Trump’s women-focused ad campaign will continue with a second spot, called “Childcare,” that casts Trump as a champion of affordability and fairness for middle-class families, Conway said.
This is partly an attempt to change the subject from Trump’s temperament and character, and to tell voters that he is more of a change agent than Clinton.
“If this election is about Hillary Clinton and is fought on the issues, Donald Trump wins,” Conway said. She ticked through the issues she wants Trump to focus on in the final weeks: security (not only terrorism, but also opioid abuse), affordability, fairness and ethics.
Conway said the Trump campaign recently analyzed the advertising of Clinton and her super-PAC allies and found that the two issues discussed the least were education and health care.
“I said, ‘Bingo! That’s what we’ll talk about every day — health care and education,’” Conway said. “She says she’s been ‘fighting for women and children,’ but where’s the product? Where’s the deliverable? Why do so many women live in poverty? Why do so many women not have health insurance?”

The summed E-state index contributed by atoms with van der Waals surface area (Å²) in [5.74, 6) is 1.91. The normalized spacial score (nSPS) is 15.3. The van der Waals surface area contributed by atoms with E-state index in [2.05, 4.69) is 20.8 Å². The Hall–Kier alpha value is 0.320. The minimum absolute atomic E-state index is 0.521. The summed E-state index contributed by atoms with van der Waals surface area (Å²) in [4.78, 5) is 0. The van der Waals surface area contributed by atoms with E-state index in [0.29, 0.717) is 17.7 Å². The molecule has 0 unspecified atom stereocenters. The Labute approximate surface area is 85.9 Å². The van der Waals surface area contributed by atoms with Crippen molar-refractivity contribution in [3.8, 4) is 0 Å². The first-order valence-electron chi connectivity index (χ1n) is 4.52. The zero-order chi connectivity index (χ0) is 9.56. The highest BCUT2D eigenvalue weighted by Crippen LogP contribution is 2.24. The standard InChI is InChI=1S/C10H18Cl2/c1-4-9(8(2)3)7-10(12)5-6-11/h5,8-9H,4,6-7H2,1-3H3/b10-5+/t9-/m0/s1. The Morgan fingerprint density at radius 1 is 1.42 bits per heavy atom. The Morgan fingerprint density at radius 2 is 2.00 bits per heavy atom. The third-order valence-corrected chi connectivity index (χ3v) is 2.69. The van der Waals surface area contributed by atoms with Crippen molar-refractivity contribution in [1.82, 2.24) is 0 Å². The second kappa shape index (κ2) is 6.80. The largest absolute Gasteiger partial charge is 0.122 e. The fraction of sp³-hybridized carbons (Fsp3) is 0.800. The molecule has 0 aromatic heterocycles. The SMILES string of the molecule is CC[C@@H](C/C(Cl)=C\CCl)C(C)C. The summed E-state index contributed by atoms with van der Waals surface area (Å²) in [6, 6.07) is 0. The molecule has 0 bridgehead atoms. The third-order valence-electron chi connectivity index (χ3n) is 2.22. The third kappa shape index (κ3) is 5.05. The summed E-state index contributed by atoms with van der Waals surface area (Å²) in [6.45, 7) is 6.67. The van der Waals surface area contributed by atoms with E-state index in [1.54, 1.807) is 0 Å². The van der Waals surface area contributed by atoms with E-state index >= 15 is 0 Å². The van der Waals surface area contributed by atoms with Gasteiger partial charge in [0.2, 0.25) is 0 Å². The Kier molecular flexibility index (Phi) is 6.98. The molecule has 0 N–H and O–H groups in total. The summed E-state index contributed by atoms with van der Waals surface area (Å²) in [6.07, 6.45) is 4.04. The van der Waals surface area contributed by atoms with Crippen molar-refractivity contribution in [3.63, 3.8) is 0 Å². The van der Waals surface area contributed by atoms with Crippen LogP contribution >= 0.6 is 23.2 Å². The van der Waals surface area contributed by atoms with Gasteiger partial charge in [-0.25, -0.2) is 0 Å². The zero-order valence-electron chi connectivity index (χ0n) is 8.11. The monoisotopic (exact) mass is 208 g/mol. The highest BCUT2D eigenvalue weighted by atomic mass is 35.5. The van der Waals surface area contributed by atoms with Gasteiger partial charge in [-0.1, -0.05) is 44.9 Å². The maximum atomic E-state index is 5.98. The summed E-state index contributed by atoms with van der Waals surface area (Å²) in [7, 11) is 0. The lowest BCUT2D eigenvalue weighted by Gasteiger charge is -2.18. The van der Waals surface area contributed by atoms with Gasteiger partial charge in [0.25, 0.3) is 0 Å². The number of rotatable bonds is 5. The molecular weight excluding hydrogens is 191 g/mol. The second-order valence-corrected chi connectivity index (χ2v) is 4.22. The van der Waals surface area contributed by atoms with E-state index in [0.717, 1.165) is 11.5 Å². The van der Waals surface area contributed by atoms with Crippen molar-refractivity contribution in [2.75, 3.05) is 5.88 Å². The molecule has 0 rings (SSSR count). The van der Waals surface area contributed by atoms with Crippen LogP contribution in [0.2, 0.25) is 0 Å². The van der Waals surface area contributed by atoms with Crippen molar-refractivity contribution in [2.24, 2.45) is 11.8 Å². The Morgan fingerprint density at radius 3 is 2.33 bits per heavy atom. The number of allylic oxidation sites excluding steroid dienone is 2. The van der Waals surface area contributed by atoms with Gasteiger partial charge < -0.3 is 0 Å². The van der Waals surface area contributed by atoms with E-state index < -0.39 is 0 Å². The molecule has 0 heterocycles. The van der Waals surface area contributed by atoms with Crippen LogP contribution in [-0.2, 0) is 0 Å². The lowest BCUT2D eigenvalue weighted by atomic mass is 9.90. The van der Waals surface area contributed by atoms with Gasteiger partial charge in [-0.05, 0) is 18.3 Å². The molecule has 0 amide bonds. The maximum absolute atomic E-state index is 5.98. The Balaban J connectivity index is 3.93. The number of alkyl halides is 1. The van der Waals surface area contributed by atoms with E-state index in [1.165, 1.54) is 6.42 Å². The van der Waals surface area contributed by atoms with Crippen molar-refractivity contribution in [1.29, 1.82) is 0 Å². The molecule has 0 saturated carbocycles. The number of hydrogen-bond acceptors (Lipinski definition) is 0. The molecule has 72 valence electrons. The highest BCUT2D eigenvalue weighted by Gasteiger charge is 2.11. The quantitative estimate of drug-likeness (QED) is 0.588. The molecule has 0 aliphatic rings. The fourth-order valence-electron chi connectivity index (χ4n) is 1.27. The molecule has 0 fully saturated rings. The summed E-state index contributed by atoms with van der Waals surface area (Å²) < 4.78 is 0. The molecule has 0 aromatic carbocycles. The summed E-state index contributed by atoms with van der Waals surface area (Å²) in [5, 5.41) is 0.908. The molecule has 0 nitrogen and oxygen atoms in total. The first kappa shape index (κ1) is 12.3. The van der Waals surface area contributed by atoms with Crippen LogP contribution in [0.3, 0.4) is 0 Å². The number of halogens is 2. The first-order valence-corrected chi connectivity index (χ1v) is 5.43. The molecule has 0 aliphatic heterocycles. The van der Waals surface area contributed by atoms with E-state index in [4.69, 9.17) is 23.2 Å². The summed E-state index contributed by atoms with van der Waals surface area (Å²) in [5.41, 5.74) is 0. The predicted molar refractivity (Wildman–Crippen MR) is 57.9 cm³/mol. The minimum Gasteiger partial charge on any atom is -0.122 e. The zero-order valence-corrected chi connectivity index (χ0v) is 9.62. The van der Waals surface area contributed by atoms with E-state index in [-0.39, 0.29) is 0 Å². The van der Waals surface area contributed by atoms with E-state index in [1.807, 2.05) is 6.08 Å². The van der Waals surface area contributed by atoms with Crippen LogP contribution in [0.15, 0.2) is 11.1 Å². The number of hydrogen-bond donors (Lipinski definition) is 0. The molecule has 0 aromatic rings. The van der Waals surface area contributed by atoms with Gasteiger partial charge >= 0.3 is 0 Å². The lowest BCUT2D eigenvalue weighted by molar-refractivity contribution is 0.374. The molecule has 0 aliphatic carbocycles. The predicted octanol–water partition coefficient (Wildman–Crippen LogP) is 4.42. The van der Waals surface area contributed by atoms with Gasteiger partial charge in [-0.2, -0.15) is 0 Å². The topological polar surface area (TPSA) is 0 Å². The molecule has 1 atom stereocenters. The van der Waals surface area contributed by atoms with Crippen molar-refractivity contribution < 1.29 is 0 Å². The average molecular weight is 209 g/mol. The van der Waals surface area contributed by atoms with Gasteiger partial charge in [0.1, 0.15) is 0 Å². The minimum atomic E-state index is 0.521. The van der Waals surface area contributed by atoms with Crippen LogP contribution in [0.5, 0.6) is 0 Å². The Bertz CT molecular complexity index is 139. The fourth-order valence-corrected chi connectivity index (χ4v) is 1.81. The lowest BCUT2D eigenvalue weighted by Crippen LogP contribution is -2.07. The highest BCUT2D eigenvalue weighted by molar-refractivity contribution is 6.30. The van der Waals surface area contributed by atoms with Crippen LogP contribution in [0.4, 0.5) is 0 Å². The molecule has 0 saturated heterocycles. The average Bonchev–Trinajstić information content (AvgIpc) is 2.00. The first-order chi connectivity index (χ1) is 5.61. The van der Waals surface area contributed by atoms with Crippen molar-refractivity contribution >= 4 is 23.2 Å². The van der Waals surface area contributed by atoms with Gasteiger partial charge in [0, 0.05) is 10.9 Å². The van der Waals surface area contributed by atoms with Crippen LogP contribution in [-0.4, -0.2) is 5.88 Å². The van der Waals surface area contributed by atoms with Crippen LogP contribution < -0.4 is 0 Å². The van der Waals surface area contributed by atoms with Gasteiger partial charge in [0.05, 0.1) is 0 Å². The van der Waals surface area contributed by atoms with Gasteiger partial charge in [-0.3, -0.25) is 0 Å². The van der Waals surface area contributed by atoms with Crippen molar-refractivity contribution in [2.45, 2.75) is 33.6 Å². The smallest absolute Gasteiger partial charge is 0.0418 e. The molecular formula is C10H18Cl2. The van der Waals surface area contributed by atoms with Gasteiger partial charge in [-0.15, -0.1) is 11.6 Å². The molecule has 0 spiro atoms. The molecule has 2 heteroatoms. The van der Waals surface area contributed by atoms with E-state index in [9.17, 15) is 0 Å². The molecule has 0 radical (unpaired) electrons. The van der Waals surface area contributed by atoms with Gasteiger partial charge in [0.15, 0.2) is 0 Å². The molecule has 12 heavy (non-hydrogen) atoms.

It may be difficult for female voters to tune everything else out, however. Lisa Faust, 45, one of the knitters here in Nashua, was trained as a chemical engineer and is raising a son with Down syndrome. She can’t stop thinking about the time Trump mocked a disabled journalist.
“What’s distressing to me is that Trump has made it socially acceptable to embrace bigotry and racism,” Faust said. “How do you say to an 11-year-old child, ‘That’s not acceptable behavior,’ but the leader of our country thinks it’s acceptable? That really gets to me.”
Emily Guskin in Washington contributed to this report.
This article was published originally in The Washington Post where you can read these stories: